Wednesday, December 20, 2017

Celebrating the Birth of Jesus Christ

As Advent slides into Christmas, I should explain my extended silence on this blog.

As for things Anglican, there is no joy in watching the Church of England fall apart under inept leadership and the pressures to conform doctrine to the Zeitgeist -- so I do not write about those events; you may learn of them from the Anglican blogs linked on the right.

As for church matters in America, there is likewise a dearth of stories to write about, because here, too, the Zeitgeist has pretty much taken over. The Episcopal Church (USA) is not a church anymore: it has adopted (and will soon make permanent) a liturgy that is blasphemous. Nor is it Episcopal, since it is not led by any Bishop (in the sense of 1 Timothy 3) -- no such bishop worthy of Paul's description would ever have allowed any such liturgical error to take place. Protestantism in general has not fared well since Martin Luther proclaimed that every person of faith was his own priest, and needed no guidance in reading the Bible. 

As for politics in America, the less said at this point, the better. We have not been such a divided nation since the days leading up to the firing upon Fort Sumter.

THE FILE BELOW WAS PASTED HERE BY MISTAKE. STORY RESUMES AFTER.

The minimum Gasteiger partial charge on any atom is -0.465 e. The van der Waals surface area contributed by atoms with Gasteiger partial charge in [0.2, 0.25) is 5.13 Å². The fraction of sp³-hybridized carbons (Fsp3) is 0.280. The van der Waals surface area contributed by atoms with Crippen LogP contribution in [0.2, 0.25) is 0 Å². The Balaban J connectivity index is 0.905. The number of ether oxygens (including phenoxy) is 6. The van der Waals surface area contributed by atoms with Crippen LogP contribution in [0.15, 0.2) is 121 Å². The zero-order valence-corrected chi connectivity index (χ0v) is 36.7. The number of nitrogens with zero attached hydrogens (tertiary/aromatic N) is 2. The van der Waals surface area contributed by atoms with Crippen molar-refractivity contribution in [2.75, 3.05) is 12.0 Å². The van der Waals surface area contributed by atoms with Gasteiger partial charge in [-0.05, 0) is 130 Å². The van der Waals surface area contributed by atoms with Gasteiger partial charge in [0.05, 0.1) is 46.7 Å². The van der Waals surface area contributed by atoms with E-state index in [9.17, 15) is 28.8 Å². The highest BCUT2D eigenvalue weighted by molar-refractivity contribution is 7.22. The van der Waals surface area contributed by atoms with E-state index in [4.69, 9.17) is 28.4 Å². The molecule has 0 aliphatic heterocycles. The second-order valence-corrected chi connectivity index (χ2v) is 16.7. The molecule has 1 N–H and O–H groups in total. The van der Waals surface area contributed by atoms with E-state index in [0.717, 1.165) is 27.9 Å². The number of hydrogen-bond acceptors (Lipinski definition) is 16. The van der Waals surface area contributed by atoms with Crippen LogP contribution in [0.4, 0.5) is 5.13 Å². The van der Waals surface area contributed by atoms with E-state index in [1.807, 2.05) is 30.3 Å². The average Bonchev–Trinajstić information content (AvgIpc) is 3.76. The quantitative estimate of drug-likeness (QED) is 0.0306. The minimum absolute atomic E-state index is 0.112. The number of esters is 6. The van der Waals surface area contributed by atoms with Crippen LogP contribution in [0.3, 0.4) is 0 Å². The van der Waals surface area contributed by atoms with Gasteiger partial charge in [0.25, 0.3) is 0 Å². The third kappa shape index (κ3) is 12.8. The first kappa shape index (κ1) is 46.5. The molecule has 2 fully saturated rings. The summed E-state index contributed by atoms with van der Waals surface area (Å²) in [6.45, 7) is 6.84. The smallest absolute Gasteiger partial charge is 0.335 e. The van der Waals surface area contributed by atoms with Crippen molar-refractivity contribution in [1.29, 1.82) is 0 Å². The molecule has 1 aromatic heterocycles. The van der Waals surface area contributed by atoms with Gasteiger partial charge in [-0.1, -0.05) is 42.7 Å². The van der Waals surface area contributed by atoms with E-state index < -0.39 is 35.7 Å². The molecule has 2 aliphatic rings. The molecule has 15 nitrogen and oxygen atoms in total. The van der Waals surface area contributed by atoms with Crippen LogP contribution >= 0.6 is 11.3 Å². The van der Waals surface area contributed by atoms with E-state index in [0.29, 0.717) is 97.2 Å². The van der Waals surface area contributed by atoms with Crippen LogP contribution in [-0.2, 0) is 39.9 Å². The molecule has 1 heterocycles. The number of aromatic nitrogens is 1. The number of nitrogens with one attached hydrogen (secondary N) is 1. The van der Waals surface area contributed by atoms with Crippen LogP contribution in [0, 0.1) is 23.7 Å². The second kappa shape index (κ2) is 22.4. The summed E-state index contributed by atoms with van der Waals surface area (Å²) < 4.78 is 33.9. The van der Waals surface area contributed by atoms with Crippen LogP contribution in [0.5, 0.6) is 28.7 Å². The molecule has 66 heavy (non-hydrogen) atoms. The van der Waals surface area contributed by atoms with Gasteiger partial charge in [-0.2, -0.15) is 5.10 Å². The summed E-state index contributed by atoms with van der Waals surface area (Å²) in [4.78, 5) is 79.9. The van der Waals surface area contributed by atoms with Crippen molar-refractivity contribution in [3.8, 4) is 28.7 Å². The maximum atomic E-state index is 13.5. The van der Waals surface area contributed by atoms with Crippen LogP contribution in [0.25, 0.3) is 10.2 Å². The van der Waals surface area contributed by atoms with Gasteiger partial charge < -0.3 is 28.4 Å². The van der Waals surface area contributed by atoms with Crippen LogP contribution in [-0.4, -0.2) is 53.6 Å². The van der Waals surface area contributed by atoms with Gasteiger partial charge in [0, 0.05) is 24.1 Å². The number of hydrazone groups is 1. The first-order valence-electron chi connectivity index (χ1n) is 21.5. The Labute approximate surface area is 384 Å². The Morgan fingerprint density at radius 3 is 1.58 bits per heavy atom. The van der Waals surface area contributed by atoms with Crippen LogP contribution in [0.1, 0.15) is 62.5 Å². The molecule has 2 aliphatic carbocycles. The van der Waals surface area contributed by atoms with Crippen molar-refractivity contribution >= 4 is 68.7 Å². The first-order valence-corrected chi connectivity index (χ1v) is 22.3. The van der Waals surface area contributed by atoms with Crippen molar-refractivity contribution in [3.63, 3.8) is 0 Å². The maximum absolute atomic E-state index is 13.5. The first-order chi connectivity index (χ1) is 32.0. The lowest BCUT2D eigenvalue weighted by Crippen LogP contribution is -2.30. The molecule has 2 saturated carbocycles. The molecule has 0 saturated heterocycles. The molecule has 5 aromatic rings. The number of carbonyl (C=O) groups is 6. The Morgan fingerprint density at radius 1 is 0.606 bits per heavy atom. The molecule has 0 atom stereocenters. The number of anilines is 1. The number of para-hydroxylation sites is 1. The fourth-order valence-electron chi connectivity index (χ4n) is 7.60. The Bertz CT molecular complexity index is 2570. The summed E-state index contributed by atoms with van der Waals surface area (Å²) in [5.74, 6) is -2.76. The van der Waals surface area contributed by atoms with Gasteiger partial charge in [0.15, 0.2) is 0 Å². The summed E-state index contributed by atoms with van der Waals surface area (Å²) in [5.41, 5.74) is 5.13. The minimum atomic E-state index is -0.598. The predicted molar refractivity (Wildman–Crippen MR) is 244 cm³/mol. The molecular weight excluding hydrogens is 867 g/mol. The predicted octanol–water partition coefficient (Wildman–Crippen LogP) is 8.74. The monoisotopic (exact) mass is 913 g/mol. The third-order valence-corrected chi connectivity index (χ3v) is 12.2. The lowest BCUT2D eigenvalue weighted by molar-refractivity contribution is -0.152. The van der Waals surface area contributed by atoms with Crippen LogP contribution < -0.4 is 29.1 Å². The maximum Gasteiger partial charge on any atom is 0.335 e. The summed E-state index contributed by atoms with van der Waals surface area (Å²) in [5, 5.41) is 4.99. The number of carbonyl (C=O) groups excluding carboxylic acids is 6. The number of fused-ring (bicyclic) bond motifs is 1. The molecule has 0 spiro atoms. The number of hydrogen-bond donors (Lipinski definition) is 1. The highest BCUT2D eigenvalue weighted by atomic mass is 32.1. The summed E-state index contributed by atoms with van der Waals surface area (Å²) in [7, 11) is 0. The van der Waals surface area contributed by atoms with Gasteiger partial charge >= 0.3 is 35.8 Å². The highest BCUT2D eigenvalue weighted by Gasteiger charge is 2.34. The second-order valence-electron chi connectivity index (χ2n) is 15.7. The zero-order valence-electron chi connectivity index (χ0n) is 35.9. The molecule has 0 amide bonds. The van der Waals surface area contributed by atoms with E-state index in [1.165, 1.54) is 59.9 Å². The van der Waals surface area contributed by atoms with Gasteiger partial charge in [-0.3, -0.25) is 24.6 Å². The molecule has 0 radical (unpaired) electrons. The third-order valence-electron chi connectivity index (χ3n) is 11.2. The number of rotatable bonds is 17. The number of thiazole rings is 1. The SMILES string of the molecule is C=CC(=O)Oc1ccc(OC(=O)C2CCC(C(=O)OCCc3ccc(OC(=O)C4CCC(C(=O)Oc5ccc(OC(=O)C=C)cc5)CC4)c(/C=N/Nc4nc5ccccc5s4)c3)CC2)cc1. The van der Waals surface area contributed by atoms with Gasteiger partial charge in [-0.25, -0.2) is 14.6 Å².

What else, then, is there to write about that is worth reading? In the past during the nativity season, I have done my best to offer the fruits of the most recent research into the events surrounding the birth of our Lord, and I cannot improve upon those posts now. You will find them listed and linked here.

Until the new year, then: A blessed and joyful Christmas to all ye of good will!


  1. We will be here when the muse returns to inspire you, perhaps with the next court decision of relevance.

  2. I completely understand this column; I felt the same way for many years as I was making the journey out of Protestantism and into the Catholic Church. I took comfort from St Julian of Norwich’s words, “All shall be well, and all shall be well, and all manner of things shall be well.” I pray you will make happy progress on your journey in the new year.

  3. Blessings to you and yours at Christmastide, Mr. Haley.

  4. I feel your pain, I've struggled to put much up myself. As one introduction to Gregory of Tours' History of the Franks put it, by then there were few improving stories to tell.

  5. May God bless and thank you for being a pillar of sanity amid the shifting tides of secularism!

  6. Take heart! We have a Facebook group with a small but sturdy membership that functions within The Episcopal Church. Our little group clings to an orthodoxy that is not approved, but exists because our church lacks the authority to require acquiescence in doctrine now considered the norm. We are Episcopal Evangelicals!!